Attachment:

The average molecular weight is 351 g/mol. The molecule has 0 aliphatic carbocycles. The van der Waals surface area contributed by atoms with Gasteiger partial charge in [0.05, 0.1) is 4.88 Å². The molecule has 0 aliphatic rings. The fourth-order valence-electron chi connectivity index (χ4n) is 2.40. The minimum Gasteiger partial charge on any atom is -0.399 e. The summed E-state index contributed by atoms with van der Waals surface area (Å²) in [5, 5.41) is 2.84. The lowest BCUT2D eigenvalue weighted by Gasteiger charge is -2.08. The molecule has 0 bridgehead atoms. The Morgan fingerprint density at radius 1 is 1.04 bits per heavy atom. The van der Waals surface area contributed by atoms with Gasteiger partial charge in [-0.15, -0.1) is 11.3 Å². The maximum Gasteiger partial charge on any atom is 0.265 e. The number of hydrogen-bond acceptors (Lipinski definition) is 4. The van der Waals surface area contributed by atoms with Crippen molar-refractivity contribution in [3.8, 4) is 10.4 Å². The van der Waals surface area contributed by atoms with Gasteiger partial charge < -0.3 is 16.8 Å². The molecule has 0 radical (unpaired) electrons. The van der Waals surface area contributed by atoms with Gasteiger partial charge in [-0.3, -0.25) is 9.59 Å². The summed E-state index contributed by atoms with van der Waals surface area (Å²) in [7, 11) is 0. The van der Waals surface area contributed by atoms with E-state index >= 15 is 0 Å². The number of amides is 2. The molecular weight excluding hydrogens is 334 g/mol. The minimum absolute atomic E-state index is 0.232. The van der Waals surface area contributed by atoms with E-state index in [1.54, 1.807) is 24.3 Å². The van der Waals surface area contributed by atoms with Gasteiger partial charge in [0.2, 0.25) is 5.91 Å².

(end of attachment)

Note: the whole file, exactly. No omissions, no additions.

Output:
The average molecular weight is 351 g/mol. The molecule has 0 aliphatic carbocycles. The van der Waals surface area contributed by atoms with Gasteiger partial charge in [0.05, 0.1) is 4.88 Å². The molecule has 0 aliphatic rings. The fourth-order valence-electron chi connectivity index (χ4n) is 2.40. The minimum Gasteiger partial charge on any atom is -0.399 e. The summed E-state index contributed by atoms with van der Waals surface area (Å²) in [5, 5.41) is 2.84. The lowest BCUT2D eigenvalue weighted by Gasteiger charge is -2.08. The molecule has 0 bridgehead atoms. The Morgan fingerprint density at radius 1 is 1.04 bits per heavy atom. The van der Waals surface area contributed by atoms with Gasteiger partial charge in [-0.15, -0.1) is 11.3 Å². The maximum Gasteiger partial charge on any atom is 0.265 e. The number of hydrogen-bond acceptors (Lipinski definition) is 4. The van der Waals surface area contributed by atoms with Crippen molar-refractivity contribution in [3.8, 4) is 10.4 Å². The van der Waals surface area contributed by atoms with Gasteiger partial charge < -0.3 is 16.8 Å². The molecule has 0 radical (unpaired) electrons. The van der Waals surface area contributed by atoms with Gasteiger partial charge in [-0.3, -0.25) is 9.59 Å². The summed E-state index contributed by atoms with van der Waals surface area (Å²) in [7, 11) is 0. The van der Waals surface area contributed by atoms with E-state index >= 15 is 0 Å². The number of amides is 2. The molecular weight excluding hydrogens is 334 g/mol. The minimum absolute atomic E-state index is 0.232. The van der Waals surface area contributed by atoms with E-state index in [1.54, 1.807) is 24.3 Å². The van der Waals surface area contributed by atoms with Gasteiger partial charge in [0.2, 0.25) is 5.91 Å².